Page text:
Setting sights on Israeli design
Posted By ISRAEL21c Staff On June 6, 2004 @ 10:00 pm In | No Comments
A collection of modern furniture and home accessories, the exhibition called Design Matters showcases conceptual and functional pieces, which highlight contemporary Israeli culture.Israeli design is coming of age.
That is the verdict of critics, colleagues and other visitors who have viewed a high-profile exhibit on Israeli design currently on display at a prestigious gallery in Manhattan.
Over thirty Israeli designers are displaying their work at the Fellisimo Gallery. The exhibit opened in order to coincide with the International Contemporary Furniture Fair in Manhattan, and will remain on display through next week.
A collection of modern furniture and home accessories, the exhibition, called Design Matters, showcases conceptual and functional pieces, which highlight contemporary Israeli culture.
“The exhibition reveals a unique approach to design, a distinct methodology that emerges from the response to local issues, concepts, and narratives, to create a significant design statement,” according to the gallery’s brochure.
The show is the first of its kind, bringing modern Israeli designers together as a group for the first time. Included in the display are various types of furniture, housewares, lighting fixtures, vases and other objects.
The head curator of Fellisimo, Joey Tassaluna, a newly-converted devotee of Israeli design, personally chose the 31 objects on display and devoted an entire floor of the gallery to the exhibit.
The furniture and the objects from the Israeli design houses attracted has hundreds of visitors to the exhibit, including architects, designers, manufacturers, buyers and design students.
According to a report on the exhibit in the Israeli press, the designs on display have been termed “clever, practical, original and special.”
Professionals in the field were impressed by the high level of finish and by the aesthetic precision of the various items.
At the exhibit, the original and flexible and practical furniture stood out, particularly those objects which incorporated several functions in one product.
These include a yoga exercise space that doubles as seating, to a heating stove that also is used as a lighting fixture, to porcelain dishes that can also be hung decoratively on the wall, and perhaps the most original piece – a picnic table and chairs that can be carried from place to place by being ‘worn’ on the spare tire of a jeep.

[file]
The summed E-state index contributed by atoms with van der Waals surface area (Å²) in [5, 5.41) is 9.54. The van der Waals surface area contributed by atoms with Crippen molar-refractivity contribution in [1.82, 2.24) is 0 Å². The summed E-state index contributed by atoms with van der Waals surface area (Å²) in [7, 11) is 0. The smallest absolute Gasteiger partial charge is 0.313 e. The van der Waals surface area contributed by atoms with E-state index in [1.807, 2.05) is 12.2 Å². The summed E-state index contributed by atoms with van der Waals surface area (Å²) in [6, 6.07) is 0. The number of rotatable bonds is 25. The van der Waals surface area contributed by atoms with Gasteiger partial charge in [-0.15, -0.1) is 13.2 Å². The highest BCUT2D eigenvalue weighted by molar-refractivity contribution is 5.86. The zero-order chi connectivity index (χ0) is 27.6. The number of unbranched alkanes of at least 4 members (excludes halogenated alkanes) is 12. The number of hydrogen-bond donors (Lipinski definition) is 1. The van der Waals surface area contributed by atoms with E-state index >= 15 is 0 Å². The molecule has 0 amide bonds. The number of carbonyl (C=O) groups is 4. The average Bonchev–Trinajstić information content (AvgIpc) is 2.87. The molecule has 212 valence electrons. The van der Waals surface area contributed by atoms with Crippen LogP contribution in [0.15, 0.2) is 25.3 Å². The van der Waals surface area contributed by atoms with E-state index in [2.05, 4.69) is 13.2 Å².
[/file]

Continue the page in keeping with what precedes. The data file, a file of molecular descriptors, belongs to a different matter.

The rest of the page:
The gallery initiated the exhibit in the wake of the success and popularity of the exhibits of several individual modern Israeli designers.
Making the exhibition possible was a group effort, with the driving force being the Federation for Israeli Design chairperson Hedva Almos. Almos also publishes the Israeli interior design and architecture magazine Building and Residence.
The Israeli Foreign Ministry took on the task of transferring the items on display from Israel to the US, and Building and Residence donated the printing of the invitations and the exhibit catalog; other companies donated thousands of dollars to the effort.
At the same time as the successful New York exhibition, Israeli designers are also in the spotlight on the other side of the world.
The exhibit ‘Domains – Contemporary Israeli Design’, curated by Nirith Nelson, is another show which includes some of Israel’s most talented designers.
The show’s staircases, innovative lighting and other intriguing designs are currently on display Melbourne, Australia at the RMIT Gallery.
Sharon Polishuk, Cultural Attaché of the Embassy of Israel, in Australia, said the travelling exhibit, which has been in the Far East and is now touring Australia, has helped Israeli design, and its unique features to be appreciated on a global scale.
“The lack of design and craft traditions in the young state of Israel, freed the designers from traditional constraints and enabled an innovative and witty approaches towards design,” Nelson said. “On the other hand, the melting-pot of the gathered immigrants from all over the world provided large and varied pool of inspiration.”
“Their design works are made of local and basic materials and have a temporary, vulnerable appearance. Shelving, vessels, lighting, chairs and stairs; the objects need not display any specific function; even when in use their simple unassuming lines blend and assimilate themselves into the surroundings.”
Director of RMIT Gallery, Suzanne Davies, said the exhibition aims to increase awareness of Israeli design and to underscore the lively dialogue between designers globally.
Thirteen designers are on display at the Melbourne event. In designer Hagai Harduff’s work ‘Modular Stairs’, he shows a staircase supported only by it’s own backbone instead of the traditional frame.
Raviv Lifshitz couples the recycling process with the ready-made, transforming daily items like umbrellas or ironing tables into one-off pieces. This way Lifshitz pays homage to the anonymous designer of mass-productions.
Adi Marom contemplates the idea of the mini-house with a minimalist, flexible approach, taking a playful look at the problem of space in the transitory residences of the 21st century.
The exhibition is supported by the Embassy of Israel in Australia and the Australia Israel Cultural Exchange (AICE). The exhibition will be on show until June 12.
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